You may get some darkening or redness of your skin as well as some swelling and pins and needles. However, this doesn’t usually last long.
    Foam sclerotherapy
    This isn’t a major operation and you’re likely to recover quicker than normal surgery.

    You won’t need to be put asleep under general anaesthetic for this procedure. Instead, you can just have a local anaesthetic, which will block pain from the area you need treating.
    This is a new treatment so we don’t know how well it works in the long term.
    You may have some bruising, swelling and notice some changes to the colour of the skin over your veins. This is common − more than half of people having this procedure get these side-effects.

    There is a small chance that you may develop a serious health condition after the procedure. Although this is rare, you may be at risk of having nerve damage, seizures, heart attacks or mini-strokes. If you would like more information about this, speak to your doctor.
    Surgery
    We know this treatment works well – it’s the most ‘tried and tested’ way to remove varicose veins. You will have to be put to sleep during this operation with a general anaesthetic.

    This is a major operation, so you’re likely to take longer to recover from it (one to three weeks).
    You may have some bruising, swelling and pins and needles after the operation.

    Sources

    • Varicose veins. Map of medicine. www.mapofmedicine.com, published 18 October 2013
    • Varicose veins in the legs. National Institute for Health and Care Excellence (NICE), July 2013. www.nice.org.uk 
    • Radiofrequency ablation of varicose veins. National Institute for Health and Care Excellence (NICE), September 2003. www.nice.org.uk
    • Endovenous laser treatment of the long saphenous vein. National Institute for Health and Care Excellence (NICE), March 2004. www.nice.org.uk
    • Ultrasound-guided foam sclerotherapy for varicose veins. National Institute for Health and Care Excellence (NICE), February 2013. www.nice.org.uk
  • Resources Resources

    Further information

    Sources

    • Varicose veins. Map of Medicine. www.mapofmedicine.com, published 13 October 2011
    • Varicose veins and spider veins. eMedicine. www.emedicine.medscape.com, published 7 July 2010
    • Shingler S, Robertson L, Boghossian S, et al. Compression stockings for the initial treatment of varicose veins in patients without venous ulceration. Cochrane Database of Systematic Reviews 2011, Issue 11. doi:10.1002/14651858.CD008819.pub2
    • Tisi PV, Beverley C, Rees A. Injection sclerotherapy for varicose veins. Cochrane Database of Systematic Reviews 2006, Issue 4. doi:10.1002/14651858.CD001732.pub2
    • What causes varicose veins? National Heart Lung and Blood Institute. www.nhlbi.nih.gov, published 1 February 2011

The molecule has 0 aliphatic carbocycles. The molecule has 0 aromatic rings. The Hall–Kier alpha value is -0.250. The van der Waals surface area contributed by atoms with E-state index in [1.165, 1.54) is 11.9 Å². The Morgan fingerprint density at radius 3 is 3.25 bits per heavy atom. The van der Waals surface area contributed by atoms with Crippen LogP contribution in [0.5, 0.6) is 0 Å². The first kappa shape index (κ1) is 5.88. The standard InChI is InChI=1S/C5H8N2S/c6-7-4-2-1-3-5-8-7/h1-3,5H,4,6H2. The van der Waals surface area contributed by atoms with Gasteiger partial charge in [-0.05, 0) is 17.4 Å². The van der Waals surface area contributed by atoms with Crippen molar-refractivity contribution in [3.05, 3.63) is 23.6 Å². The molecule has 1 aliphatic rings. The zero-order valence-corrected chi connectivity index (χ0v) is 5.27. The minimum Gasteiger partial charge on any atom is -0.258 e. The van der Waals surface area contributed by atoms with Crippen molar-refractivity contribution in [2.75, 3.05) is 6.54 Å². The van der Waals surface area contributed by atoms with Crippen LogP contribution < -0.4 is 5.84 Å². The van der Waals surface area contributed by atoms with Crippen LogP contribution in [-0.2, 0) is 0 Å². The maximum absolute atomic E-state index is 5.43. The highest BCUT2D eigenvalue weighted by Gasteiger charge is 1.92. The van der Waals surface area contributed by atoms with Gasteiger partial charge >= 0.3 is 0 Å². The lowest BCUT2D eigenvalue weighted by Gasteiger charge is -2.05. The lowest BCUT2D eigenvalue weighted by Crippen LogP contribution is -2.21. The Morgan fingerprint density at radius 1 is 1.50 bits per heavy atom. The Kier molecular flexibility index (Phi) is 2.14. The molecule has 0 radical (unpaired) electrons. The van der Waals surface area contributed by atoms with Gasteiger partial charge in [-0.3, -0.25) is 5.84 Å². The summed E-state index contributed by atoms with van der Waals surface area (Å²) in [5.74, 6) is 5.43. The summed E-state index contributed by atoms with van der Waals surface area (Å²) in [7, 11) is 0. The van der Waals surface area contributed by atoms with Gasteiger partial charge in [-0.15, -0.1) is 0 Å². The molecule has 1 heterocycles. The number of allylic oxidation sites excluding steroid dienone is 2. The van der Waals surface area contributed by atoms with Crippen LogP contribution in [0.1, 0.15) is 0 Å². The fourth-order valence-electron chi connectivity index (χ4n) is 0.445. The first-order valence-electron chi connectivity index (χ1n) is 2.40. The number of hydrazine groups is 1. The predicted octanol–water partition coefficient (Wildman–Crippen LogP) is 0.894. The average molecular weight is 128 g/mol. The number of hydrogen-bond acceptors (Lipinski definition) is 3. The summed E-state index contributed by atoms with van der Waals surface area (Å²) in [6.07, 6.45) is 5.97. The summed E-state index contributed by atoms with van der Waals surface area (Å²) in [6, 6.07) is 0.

• Varicose veins – operation explained. Circulation Foundation. www.circulationfoundation.org.uk, accessed 12 November 2012
    • Varicose vein surgery. Better Health Channel. www.betterhealth.vic.gov.au, published April 2011
    • Varicose veins – injection treatment or sclerotherapy. Circulation Foundation. www.circulationfoundation.org.uk, accessed 12 November 2012
    • Ulltrasound-guided foam sclerotherapy for varicose veins. National Institute for Health and Clinical Excellence (NICE), February 2013. www.nice.org.uk
    • Transilluminated powered phlebectomy for varicose veins. National Institute for Health and Clinical Excellence (NICE). www.nice.org.uk, published 7 March 2011
    • Joint Formulary Committee. British National Formulary. 64th ed. London: British Medical Association and Royal Pharmaceutical Society of Great Britain; 2012
    • Bamigboye AA, Smyth RMD. Interventions for varicose veins and leg oedema in pregnancy. Cochrane Database of Systematic Reviews 2007, Issue 1. doi:10.1002/14651858.CD001066.pub2
    • Gloviczki P, Comerota AJ, Dalsing MC, et al. The care of patients with varicose veins and associated chronic venous diseases: clinical practice guidelines of the Society for Vascular Surgery and the American Venous Forum. J Vasc Surg 2011; 53(5):2S–48S. doi:10.1016/j.jvs.2011.01.079
    • Ten questions about thrombosis. Lifeblood. www.thrombosis-charity.org.uk, accessed 12 November 2012
    • Thrombophlebitis – superficial. Prodigy. www.prodigy.clarity.co.uk, published March 2009
    • Varicose veins in the legs. National Institute for Health and Care Excellence (NICE), July 2013. www.nice.org.uk
    • Varicose veins. NICE Clinical Knowledge Summaries. cks.nice.org.uk, published October 2008
    • Radiofrequency ablation of varicose veins. National Institute for Health and Care Excellence (NICE), September 2003. www.nice.org.uk
    • Endovenous laser treatment of the long saphenous vein. National Institute for Health and Care Excellence (NICE), March 2004. www.nice.org.uk
    • Varicose veins. BMJ Clinical Evidence. clinicalevidence.bmj.com, published 5 January 2011
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    Produced by Rachael Mayfield-Blake, Bupa Heath Information Team, November 2012.